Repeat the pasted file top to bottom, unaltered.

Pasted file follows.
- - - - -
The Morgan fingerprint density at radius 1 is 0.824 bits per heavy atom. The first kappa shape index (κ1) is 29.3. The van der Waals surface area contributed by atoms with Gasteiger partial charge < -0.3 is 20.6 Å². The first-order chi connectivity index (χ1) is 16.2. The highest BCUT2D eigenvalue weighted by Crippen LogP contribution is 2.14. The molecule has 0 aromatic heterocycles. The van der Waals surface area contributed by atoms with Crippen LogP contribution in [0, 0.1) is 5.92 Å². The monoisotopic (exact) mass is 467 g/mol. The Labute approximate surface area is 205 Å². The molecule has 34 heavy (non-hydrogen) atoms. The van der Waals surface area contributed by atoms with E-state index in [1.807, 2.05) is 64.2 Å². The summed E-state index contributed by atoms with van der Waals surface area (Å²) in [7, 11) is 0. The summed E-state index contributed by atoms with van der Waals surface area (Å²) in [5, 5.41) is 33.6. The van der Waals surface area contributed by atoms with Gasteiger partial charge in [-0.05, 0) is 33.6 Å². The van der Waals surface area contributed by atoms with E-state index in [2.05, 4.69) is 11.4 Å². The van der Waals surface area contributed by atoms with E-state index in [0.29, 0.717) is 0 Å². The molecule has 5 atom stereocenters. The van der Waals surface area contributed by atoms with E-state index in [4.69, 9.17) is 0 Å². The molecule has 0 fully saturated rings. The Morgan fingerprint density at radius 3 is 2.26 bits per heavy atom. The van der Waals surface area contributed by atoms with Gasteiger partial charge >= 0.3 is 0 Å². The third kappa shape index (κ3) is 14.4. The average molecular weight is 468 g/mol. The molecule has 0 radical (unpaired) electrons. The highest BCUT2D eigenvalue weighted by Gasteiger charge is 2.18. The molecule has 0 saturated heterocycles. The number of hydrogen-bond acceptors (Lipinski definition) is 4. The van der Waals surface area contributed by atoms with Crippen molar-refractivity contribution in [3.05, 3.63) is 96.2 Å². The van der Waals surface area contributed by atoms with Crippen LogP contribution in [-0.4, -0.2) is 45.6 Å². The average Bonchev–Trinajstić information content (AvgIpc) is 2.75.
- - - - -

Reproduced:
The Morgan fingerprint density at radius 1 is 0.824 bits per heavy atom. The first kappa shape index (κ1) is 29.3. The van der Waals surface area contributed by atoms with Gasteiger partial charge < -0.3 is 20.6 Å². The first-order chi connectivity index (χ1) is 16.2. The highest BCUT2D eigenvalue weighted by Crippen LogP contribution is 2.14. The molecule has 0 aromatic heterocycles. The van der Waals surface area contributed by atoms with Crippen LogP contribution in [0, 0.1) is 5.92 Å². The monoisotopic (exact) mass is 467 g/mol. The Labute approximate surface area is 205 Å². The molecule has 34 heavy (non-hydrogen) atoms. The van der Waals surface area contributed by atoms with E-state index in [1.807, 2.05) is 64.2 Å². The summed E-state index contributed by atoms with van der Waals surface area (Å²) in [7, 11) is 0. The summed E-state index contributed by atoms with van der Waals surface area (Å²) in [5, 5.41) is 33.6. The van der Waals surface area contributed by atoms with Gasteiger partial charge in [-0.05, 0) is 33.6 Å². The van der Waals surface area contributed by atoms with E-state index in [2.05, 4.69) is 11.4 Å². The van der Waals surface area contributed by atoms with E-state index in [0.29, 0.717) is 0 Å². The molecule has 5 atom stereocenters. The van der Waals surface area contributed by atoms with E-state index in [4.69, 9.17) is 0 Å². The molecule has 0 fully saturated rings. The Morgan fingerprint density at radius 3 is 2.26 bits per heavy atom. The van der Waals surface area contributed by atoms with Gasteiger partial charge >= 0.3 is 0 Å². The third kappa shape index (κ3) is 14.4. The average molecular weight is 468 g/mol. The molecule has 0 radical (unpaired) electrons. The highest BCUT2D eigenvalue weighted by Gasteiger charge is 2.18. The molecule has 0 saturated heterocycles. The number of hydrogen-bond acceptors (Lipinski definition) is 4. The van der Waals surface area contributed by atoms with Crippen molar-refractivity contribution in [3.05, 3.63) is 96.2 Å². The van der Waals surface area contributed by atoms with Crippen LogP contribution in [-0.4, -0.2) is 45.6 Å². The average Bonchev–Trinajstić information content (AvgIpc) is 2.75.